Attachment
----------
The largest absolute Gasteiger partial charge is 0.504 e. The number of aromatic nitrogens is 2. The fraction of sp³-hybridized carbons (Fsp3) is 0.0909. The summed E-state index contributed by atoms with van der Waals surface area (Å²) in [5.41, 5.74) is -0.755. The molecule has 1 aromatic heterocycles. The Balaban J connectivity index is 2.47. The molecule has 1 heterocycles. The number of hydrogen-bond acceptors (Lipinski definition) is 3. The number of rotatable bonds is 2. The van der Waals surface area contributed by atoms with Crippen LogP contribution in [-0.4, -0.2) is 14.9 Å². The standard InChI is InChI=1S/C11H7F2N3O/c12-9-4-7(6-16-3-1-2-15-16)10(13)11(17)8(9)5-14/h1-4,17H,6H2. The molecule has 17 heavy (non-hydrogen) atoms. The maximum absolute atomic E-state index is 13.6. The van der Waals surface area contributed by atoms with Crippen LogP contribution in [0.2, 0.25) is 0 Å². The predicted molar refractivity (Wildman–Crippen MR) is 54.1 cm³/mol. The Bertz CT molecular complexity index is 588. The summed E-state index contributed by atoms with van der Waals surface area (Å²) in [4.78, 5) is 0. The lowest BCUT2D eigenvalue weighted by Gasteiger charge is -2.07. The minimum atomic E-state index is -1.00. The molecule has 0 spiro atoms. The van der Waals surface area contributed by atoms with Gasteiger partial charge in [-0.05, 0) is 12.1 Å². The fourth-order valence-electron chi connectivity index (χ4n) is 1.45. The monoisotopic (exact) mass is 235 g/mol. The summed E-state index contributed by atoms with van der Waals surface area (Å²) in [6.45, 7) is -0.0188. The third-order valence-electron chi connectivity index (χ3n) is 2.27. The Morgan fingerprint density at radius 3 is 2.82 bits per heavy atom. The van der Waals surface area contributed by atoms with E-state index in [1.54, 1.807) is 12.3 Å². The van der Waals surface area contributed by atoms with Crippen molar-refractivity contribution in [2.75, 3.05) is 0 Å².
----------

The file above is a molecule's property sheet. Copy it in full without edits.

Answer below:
The largest absolute Gasteiger partial charge is 0.504 e. The number of aromatic nitrogens is 2. The fraction of sp³-hybridized carbons (Fsp3) is 0.0909. The summed E-state index contributed by atoms with van der Waals surface area (Å²) in [5.41, 5.74) is -0.755. The molecule has 1 aromatic heterocycles. The Balaban J connectivity index is 2.47. The molecule has 1 heterocycles. The number of hydrogen-bond acceptors (Lipinski definition) is 3. The number of rotatable bonds is 2. The van der Waals surface area contributed by atoms with Crippen LogP contribution in [-0.4, -0.2) is 14.9 Å². The standard InChI is InChI=1S/C11H7F2N3O/c12-9-4-7(6-16-3-1-2-15-16)10(13)11(17)8(9)5-14/h1-4,17H,6H2. The molecule has 17 heavy (non-hydrogen) atoms. The maximum absolute atomic E-state index is 13.6. The van der Waals surface area contributed by atoms with Crippen LogP contribution in [0.2, 0.25) is 0 Å². The predicted molar refractivity (Wildman–Crippen MR) is 54.1 cm³/mol. The Bertz CT molecular complexity index is 588. The summed E-state index contributed by atoms with van der Waals surface area (Å²) in [4.78, 5) is 0. The lowest BCUT2D eigenvalue weighted by Gasteiger charge is -2.07. The minimum atomic E-state index is -1.00. The molecule has 0 spiro atoms. The van der Waals surface area contributed by atoms with Gasteiger partial charge in [-0.05, 0) is 12.1 Å². The fourth-order valence-electron chi connectivity index (χ4n) is 1.45. The monoisotopic (exact) mass is 235 g/mol. The summed E-state index contributed by atoms with van der Waals surface area (Å²) in [6.45, 7) is -0.0188. The third-order valence-electron chi connectivity index (χ3n) is 2.27. The Morgan fingerprint density at radius 3 is 2.82 bits per heavy atom. The van der Waals surface area contributed by atoms with E-state index in [1.54, 1.807) is 12.3 Å². The van der Waals surface area contributed by atoms with Crippen molar-refractivity contribution in [2.75, 3.05) is 0 Å².